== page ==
The rediscovery and reappraisal of his work has continued in the course of the years. On 15 March 1994, opening the “Great Prayer for Italy”, John Paul II celebrated Mass together with the Italian bishops over the tomb of St Peter, making mention of Italians who have been important in history.
He caused surprise by including two 20th century politicians: “When, following the Second World War, the programme for the reconstruction of Europe took form, an important part in it was played by two Christians such as Alcide De Gasperi and that charismatic figure who was the Mayor of Florence, Giorgio La Pira”.
In the year 2000 the “Jubilee of the Governors” was celebrated on 5 November (anniversary of La Pira’s death, a date not selected at random). As motto for the day was chosen a sentence pronounced by La Pira for the last Holy Year of his lifetime (1975): “Our participation in Holy Year is not an act of piety but a political act, because it must contribute to the realization of God’s plan in history”.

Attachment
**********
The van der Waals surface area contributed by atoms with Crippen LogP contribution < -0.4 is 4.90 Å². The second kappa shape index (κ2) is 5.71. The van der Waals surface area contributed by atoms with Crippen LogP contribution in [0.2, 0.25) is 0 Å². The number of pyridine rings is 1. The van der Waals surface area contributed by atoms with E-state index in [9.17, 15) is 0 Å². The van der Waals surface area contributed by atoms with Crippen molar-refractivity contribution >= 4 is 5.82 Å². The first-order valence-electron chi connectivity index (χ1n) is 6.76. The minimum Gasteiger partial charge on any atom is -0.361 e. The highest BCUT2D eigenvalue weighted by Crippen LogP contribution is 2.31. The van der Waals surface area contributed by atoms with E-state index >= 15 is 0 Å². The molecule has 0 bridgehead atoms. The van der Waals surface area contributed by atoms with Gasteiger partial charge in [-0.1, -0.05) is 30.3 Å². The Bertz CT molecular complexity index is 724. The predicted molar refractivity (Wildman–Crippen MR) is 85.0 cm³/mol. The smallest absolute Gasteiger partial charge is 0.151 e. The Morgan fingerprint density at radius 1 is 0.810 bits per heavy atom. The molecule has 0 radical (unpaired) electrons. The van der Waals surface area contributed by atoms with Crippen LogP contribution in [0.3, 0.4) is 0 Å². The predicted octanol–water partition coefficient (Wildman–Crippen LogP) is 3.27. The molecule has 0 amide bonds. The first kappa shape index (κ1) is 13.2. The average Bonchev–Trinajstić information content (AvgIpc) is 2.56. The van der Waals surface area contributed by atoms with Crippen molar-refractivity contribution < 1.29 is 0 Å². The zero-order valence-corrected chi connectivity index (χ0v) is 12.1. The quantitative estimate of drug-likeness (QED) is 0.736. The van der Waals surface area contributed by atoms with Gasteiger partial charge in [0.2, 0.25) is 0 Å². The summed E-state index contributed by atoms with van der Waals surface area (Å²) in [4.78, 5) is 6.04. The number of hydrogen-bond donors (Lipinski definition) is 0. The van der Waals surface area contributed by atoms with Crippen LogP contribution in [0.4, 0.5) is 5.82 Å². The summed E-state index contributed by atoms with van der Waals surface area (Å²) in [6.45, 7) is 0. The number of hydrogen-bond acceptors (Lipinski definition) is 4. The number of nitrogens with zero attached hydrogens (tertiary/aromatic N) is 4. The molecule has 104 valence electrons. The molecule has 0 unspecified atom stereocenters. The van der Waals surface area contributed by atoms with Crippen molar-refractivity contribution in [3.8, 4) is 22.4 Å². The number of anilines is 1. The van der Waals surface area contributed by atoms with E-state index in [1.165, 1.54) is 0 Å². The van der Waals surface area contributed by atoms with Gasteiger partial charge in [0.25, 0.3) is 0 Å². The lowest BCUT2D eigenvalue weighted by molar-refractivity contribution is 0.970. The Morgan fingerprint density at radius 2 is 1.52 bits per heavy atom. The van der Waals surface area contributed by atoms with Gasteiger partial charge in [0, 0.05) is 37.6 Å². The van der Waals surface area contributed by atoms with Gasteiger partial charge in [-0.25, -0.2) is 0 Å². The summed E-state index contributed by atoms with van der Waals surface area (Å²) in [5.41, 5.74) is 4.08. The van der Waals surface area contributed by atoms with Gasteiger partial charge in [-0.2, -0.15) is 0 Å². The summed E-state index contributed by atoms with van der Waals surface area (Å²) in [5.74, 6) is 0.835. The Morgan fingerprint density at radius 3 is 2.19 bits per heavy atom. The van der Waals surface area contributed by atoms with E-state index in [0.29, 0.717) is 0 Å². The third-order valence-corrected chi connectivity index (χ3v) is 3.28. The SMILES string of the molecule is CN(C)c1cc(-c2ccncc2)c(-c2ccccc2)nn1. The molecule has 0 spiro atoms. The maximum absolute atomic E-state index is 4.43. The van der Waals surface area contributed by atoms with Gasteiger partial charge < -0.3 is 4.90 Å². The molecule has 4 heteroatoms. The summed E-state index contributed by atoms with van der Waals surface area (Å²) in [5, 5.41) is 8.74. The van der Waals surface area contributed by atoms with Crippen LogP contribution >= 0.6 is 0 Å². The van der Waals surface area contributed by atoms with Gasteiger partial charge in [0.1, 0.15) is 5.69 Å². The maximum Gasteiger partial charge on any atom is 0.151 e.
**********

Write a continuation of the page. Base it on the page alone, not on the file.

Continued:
On 9 January 2004 the President of the Republic Carlo Azelio Ciampi awarded La Pira the gold medal for civil valour; on 25 February a bust of him was unveiled at Montecitorio. The political world, which had so often slammed the door in his face, now celebrates and commemorates him. An admission, though tardy, that seeking to live a holy life did not prevent Giorgio La Pira from being a great political figure.
A very fine reconstruction of La Pira’s life and thought was written ten years after his death by his friend Giuseppe Dossetti, who after sharing many political battles with him became a monk. His role in the fall of the Soviet regime and the return to freedom of religion in Russia has been recognized by the Soviet ex-President Mikhail Gorbachev.
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